Aortic Atheroma

April 1, 2009

A 68-year-old woman with a history of hypertension, hyperlipidemia, and tobacco use presented with her third stroke in the past 7 years. Neurological deficits included dysarthria and left-sided motor and sensory loss. A previous transthoracic echocardiogram with a bubble study did not reveal any cardiac source of embolism. Axial MRI of the brain on admission showed an abnormal signal in the bilateral hemispheres representative of multiple subacute infarcts

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A 68-year-old woman with a history of hypertension, hyperlipidemia, and tobacco use presented with her third stroke in the past 7 years. Neurological deficits included dysarthria and left-sided motor and sensory loss.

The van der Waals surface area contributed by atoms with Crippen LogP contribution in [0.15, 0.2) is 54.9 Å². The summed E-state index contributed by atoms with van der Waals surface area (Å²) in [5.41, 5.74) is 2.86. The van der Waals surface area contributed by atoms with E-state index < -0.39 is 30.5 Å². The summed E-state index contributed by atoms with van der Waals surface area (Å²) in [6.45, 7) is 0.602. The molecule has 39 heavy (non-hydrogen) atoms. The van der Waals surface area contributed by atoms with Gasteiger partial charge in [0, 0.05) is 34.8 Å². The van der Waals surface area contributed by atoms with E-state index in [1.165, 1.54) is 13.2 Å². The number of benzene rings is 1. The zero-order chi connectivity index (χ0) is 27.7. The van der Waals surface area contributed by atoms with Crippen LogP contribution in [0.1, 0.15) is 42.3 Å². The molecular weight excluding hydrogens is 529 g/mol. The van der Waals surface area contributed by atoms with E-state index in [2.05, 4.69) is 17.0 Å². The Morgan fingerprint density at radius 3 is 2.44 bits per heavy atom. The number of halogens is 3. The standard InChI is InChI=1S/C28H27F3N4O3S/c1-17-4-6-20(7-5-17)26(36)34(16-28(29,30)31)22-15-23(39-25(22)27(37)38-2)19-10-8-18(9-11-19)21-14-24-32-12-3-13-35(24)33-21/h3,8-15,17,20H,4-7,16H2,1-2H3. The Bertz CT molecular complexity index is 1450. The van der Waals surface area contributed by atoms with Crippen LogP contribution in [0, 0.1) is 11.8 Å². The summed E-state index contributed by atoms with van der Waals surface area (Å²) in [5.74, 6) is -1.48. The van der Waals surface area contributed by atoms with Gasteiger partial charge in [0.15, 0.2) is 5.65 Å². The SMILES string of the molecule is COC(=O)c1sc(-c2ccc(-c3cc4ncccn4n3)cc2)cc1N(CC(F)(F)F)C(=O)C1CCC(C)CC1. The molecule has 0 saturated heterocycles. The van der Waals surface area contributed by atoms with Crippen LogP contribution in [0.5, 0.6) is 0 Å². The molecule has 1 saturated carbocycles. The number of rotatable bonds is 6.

A previous transthoracic echocardiogram with a bubble study did not reveal any cardiac source of embolism. Axial MRI of the brain on admission showed an abnormal signal in the bilateral hemispheres representative of multiple subacute infarcts (Aand B); the right posterior frontal and right posterior parietal cortical and subcortical regions appeared to be most affected. A transesophageal echocardiogram revealed a severely thick atherosclerotic plaque with a large pedunculated mobile complex atheroma (C, arrow) in the upper descending aorta; the aortic arch showed severe atherosclerotic plaques with maximal thickness up to 10 mm (D).

Atherosclerotic plaques of 4 mm or greater in the aortic arch are significant predictors of recurrent brain infarctions. Transesophageal echocardiography should be considered for early detection in patients with an unidentified source of embolism.

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References:

FOR MORE INFORMATION:



• The French Study of Aortic Plaques in Stroke Group. Atherosclerotic disease of the aortic arch as a risk factor for recurrent ischemic stroke.

N Engl J Med

. 1996;334:1216-1221.